Captainz, $MEME, and Ray Chan's Master Plan
We Dig Deep on Memeland's Success
👋 Gm, gm y’all and welcome to another edition of the Overpriced JPEGs newsletter and we’re so happy to have you joining us for this edition.
The NFT market is looking…better? The last week has seen some life come back to the space, floors are slightly up across the board and while we don’t entirely trust this ~not~ to be a scam pump, there are some stories worth tracking.
One of these continues to be Memeland. The slow burn of the project is something we’ve been watching for quite some time and we wanted to take this week as a chance to dig in even further on the extensive, rewarding and, at times, confusing project. There’s no doubt that Memeland has been one of the (very few) bright spots of 2023 and below we get into it! Enjoy!
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In the beginning… there was Ray.
To fully understand what has made Captainz so successful, we must first start to talk about Memeland’s founder, Ray Chan, and the approach he’s taken to NFTs. Unlike a lot of web2 founders who’ve come into the space, Ray (aka 9gagCEO) started his web3 journey as a full degen. He minted, traded, and vocally participated in various communities. He went on podcasts and spaces. And it wasn’t just dabbling… trades such as buying rarity rank 1 Cryptodickbutts for 30ETH & purchasing 5 ETH rares from an experimental project called WAGDIE. He was absolutely everywhere. Diving in this quickly very early on earned Ray respect from the most active participants in the space.
To get to know Ray better you can rewatch to our conversation with him earlier this year on Overpriced JPEGS…
Memeland’s first launch didn’t go so well.
The initial Memeland mint, MVPs, didn’t even mint out and Ray himself has said (see podcast above) that they misjudged the market in the beginning. While it wasn’t a flawless launch, they still sold 300 of the 420 initial MVPs at an price of 5.3 ETH. That sizable raise at a time when the future of NFTs was bleak inspired confidence in Memeland’s ability to produce a successful project. It also marked the beginning of the “slow burn” strategy, whether intentional or not.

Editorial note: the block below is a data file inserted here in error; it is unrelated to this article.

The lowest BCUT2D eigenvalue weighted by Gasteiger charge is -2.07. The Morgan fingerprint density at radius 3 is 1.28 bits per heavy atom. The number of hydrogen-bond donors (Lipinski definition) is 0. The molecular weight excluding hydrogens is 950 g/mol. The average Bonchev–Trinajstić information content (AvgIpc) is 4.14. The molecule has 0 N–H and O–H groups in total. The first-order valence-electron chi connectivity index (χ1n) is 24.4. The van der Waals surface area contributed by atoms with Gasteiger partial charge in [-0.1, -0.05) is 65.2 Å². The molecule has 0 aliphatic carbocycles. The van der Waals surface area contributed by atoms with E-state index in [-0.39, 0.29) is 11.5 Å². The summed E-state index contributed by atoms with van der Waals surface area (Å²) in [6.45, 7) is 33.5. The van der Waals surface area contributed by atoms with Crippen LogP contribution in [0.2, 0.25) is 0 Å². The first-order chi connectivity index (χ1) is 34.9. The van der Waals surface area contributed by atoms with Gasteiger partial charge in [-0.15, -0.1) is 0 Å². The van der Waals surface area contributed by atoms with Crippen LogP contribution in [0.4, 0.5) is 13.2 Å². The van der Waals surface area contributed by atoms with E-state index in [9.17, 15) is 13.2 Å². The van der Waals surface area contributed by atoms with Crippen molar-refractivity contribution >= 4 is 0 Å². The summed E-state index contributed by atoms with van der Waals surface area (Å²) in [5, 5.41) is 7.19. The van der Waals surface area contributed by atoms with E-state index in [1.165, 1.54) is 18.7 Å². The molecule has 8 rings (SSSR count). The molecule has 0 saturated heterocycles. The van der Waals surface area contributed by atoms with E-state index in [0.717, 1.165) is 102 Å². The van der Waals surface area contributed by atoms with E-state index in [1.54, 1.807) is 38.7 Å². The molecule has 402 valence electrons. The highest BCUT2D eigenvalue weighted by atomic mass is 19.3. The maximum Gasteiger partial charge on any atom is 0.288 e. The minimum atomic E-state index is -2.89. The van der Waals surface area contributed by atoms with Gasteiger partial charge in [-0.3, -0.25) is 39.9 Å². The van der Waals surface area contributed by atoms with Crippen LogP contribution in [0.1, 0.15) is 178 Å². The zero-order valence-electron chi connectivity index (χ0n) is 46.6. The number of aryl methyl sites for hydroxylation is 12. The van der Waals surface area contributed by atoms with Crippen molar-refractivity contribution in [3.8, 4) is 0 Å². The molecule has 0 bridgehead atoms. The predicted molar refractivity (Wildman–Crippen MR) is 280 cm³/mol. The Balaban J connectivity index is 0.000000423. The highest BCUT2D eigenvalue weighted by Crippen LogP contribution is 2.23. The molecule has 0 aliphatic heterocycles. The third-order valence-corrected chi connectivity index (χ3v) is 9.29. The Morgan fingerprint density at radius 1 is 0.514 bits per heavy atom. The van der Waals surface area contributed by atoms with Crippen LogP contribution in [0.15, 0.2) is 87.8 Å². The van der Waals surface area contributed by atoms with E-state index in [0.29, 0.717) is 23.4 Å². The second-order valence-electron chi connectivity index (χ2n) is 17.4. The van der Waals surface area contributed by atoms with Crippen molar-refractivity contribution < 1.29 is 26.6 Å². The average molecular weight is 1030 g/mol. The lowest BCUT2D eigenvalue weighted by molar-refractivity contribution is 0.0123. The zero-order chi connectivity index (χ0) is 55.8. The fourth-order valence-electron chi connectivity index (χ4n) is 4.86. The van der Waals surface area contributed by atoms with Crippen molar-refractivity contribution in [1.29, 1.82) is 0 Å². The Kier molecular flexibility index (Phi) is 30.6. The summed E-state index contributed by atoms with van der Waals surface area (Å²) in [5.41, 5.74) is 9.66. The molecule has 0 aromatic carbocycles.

All three of Memeland’s collections started off slowly and then grew in value over time, which, we don’t have to tell you, is extremely unusual in a world of pump & dumps. From this point forward, Ray made it his goal to obsess over rewarding his supporters and keeping them in the loop with a private MVP chat where he would share alpha & other information.
After the launch of MVP, Memeland pivoted from the traditional playbook for their next product. Typically projects release their crowned jewel 10,000 unit PFP collection and then go on to airdrop a less desirable PFP down the line. This has been the standard project playbook since Yuga dropped the Apes…into Mutants, Azuki…into Beanz, etc, etc. Memeland on the other hand, dropped their (relatively speaking) least valuable project, Potatoz, first as a means for driving attention and engagement to their more valuable collection, Captainz.
This sets us up for the three part Memeland playbook that we’ll be diving into below:
1. Controlling Speculation / Communication
2. Simple Gamification
3. Realistic Mass Market Strategy
Controlling Speculation / Communication
Instead of going the traditional route, Memeland launched a 10,000 unit utility based free mint called Potatoz. It was the heart of the Goblintown free meta era, and Ray smartly saw an opportunity to jump into the market and kickstart the next stage of his vision.